938: Government wins National Policy Statement challenge, and the new Innovation Fund
Today’s entry reports on a legal challenge relating to a National Policy Statement, and the government’s new fund for local authorities.
TAN loses again
Transport Action Network has lost its legal challenge to a decision by the Secretary of State to not suspend the National Networks National Policy Statement (NN NPS) while it is being reviewed.
Following an announcement in the Transport Decarbonisation Plan (TDP) that the NN NPS would be reviewed, the Secretary of State then took the decision not to suspend wholly or partly the existing NN NPS. The Planning Act 2008 anticipates scenarios where an NPS is reviewed (under section 6), but not suspended (under section 11).
The judgment includes the advice from civil servants on whether to suspend the NPS in whole or in part whilst the review was being undertaken:
‘Scheme sponsors and private sector developers value long-term certainty within the planning regime and NPSs supports this. Keeping the current NNNPS in place during the review period will mitigate market chilling as a result of developer hesitancy (or conscious desire to fall under the new NPS) and supports a steady flow of DCO applications.’
The first ground of challenge was that the Secretary of State had closed his mind to suspension, and the decision was therefore pre-determined. The TDP, published on 14 July 2021, used the phrase ‘whilst the NPS continues to have effect…’ Advice that the NN NPS should not be suspended was received on 15 July 2021.
The court considers it clear that the TDP was not itself a decision about suspension and emphasises the distinction between ‘pre-determination’ and ‘predisposition’.
The second ground related to whether the Secretary of State had properly considered the conditions for suspension (ie, whether there was a change in circumstances; that change was not anticipated at the time of the NPS being designated or when it was last reviewed; and that change would have made part or all of the NPS ‘materially different’).
The court agreed with the Secretary of State in finding it was obvious all of the conditions were in fact considered. One wonders why this ground was contested given the power to suspend an NPS under section 11 of the Planning Act 2008 is permissive in any event.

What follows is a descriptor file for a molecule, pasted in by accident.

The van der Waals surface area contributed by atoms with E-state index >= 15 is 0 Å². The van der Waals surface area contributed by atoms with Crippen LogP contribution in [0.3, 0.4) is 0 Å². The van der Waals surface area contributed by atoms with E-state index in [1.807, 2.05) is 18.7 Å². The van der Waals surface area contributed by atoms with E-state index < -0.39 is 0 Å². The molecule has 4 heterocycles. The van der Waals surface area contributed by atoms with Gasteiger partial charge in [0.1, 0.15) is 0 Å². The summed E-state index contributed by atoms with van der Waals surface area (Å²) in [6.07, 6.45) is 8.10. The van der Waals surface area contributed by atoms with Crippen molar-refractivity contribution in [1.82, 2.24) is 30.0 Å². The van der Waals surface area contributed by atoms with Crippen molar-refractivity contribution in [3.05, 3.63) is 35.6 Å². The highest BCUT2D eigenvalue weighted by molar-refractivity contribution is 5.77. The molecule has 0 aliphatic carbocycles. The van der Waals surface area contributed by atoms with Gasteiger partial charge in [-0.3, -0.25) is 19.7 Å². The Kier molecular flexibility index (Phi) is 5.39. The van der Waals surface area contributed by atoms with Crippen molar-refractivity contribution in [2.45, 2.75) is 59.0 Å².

The third ground of challenge contended that the Secretary of State was wrong to consider that ‘it would be lawful for planning inspectors to consider revised traffic forecasts or policy evolution (including in relation to emissions targets) within the framework of the current NNNPS.’ The judge disagreed – the NPS did not prevent decisions from being made in a manner consistent with Net Zero – an unsurprising result given the number of positive energy decisions whilst the energy NPS suite is under ongoing review.
The fourth ground of challenge contended that there was an error because officials advised that ‘the TDP also provides a new policy framework for stable road emissions in the medium term, which is underpinned by the sixth carbon budget’. The Secretary of State accepted this was an error, noting that the TDP alludes to a trajectory for reductions in emissions from vehicles but contended this error was not material to the decision. The court agreed.
The fifth ground of challenge contended that the statement of need in the NPS should have been partially suspended. The court disagreed, it was perfectly lawful to consider that the statement of need was so bound up with the rest of the document such that it could not be meaningfully disaggregated. In addition, as set out above, the NPS did not prevent decisions being made in a manner compatible with the carbon reduction targets.
Innovation and Capacity Fund
Meanwhile, the government has requested expressions of interest for a new fund for local authorities. The aim of the fund is ‘to consider ways in which [a local authority’s] role in the NSIP process could be improved or done differently to help drive better, greener and faster delivery of NSIP projects’ (yes, ‘NSIP projects’ is jarring – a case of RAS syndrome).
The government sets out a series of objectives which a local authority should address if wants some dosh, including:
- drive innovations which could support greener NSIP projects;
- develop measures that enable better community and/ or LA engagement at pre-application;
- improved adequacy of consultation; and
- managing the demands of multiple NSIP projects in the same locality, especially when these overlap temporally, and or, spatially.
Grants of up to £100,000 will be issued. Whilst this will no doubt be welcomed by local authorities in DCO pinch points, particularly in the South East of England, it will be interesting to see how the government intends to control and ringfence these funds so that they are not used to object to or impede DCO projects – including those supported by government or national policy.
ClientEarth, Friends of the Earth and Good Law Project have been granted permission by the High Court to proceed with challenging the Net Zero Strategy.
The folks at Aquind have confirmed their legal challenge to the curious refusal of their interconnector project.